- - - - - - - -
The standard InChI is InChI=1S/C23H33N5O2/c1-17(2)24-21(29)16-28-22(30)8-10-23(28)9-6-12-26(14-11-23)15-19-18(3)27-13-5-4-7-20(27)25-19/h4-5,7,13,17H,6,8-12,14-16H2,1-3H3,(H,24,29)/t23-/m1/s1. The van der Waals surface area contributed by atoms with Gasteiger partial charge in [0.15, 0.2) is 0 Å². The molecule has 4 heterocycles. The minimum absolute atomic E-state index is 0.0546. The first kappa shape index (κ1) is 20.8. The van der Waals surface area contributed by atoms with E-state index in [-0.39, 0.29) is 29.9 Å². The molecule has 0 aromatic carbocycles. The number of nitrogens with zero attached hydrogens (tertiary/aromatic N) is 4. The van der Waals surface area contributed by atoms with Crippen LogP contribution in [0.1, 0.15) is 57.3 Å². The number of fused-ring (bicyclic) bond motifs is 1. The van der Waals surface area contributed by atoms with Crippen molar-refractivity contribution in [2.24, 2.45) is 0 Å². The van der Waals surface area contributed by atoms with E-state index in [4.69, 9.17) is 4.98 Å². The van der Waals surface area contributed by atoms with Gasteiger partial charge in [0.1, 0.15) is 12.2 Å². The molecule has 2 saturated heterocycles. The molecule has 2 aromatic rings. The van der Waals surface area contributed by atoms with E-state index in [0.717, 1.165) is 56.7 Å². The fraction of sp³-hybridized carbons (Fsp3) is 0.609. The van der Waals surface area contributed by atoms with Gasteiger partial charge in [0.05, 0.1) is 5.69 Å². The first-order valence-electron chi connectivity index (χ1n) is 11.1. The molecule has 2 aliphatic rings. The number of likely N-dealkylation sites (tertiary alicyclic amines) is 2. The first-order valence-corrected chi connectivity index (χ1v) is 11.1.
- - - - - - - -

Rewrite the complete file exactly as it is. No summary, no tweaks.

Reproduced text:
The standard InChI is InChI=1S/C23H33N5O2/c1-17(2)24-21(29)16-28-22(30)8-10-23(28)9-6-12-26(14-11-23)15-19-18(3)27-13-5-4-7-20(27)25-19/h4-5,7,13,17H,6,8-12,14-16H2,1-3H3,(H,24,29)/t23-/m1/s1. The van der Waals surface area contributed by atoms with Gasteiger partial charge in [0.15, 0.2) is 0 Å². The molecule has 4 heterocycles. The minimum absolute atomic E-state index is 0.0546. The first kappa shape index (κ1) is 20.8. The van der Waals surface area contributed by atoms with E-state index in [-0.39, 0.29) is 29.9 Å². The molecule has 0 aromatic carbocycles. The number of nitrogens with zero attached hydrogens (tertiary/aromatic N) is 4. The van der Waals surface area contributed by atoms with Crippen LogP contribution in [0.1, 0.15) is 57.3 Å². The number of fused-ring (bicyclic) bond motifs is 1. The van der Waals surface area contributed by atoms with Crippen molar-refractivity contribution in [2.24, 2.45) is 0 Å². The van der Waals surface area contributed by atoms with E-state index in [4.69, 9.17) is 4.98 Å². The van der Waals surface area contributed by atoms with Gasteiger partial charge in [0.1, 0.15) is 12.2 Å². The molecule has 2 saturated heterocycles. The molecule has 2 aromatic rings. The van der Waals surface area contributed by atoms with E-state index in [0.717, 1.165) is 56.7 Å². The fraction of sp³-hybridized carbons (Fsp3) is 0.609. The van der Waals surface area contributed by atoms with Gasteiger partial charge in [0.05, 0.1) is 5.69 Å². The first-order valence-electron chi connectivity index (χ1n) is 11.1. The molecule has 2 aliphatic rings. The number of likely N-dealkylation sites (tertiary alicyclic amines) is 2. The first-order valence-corrected chi connectivity index (χ1v) is 11.1.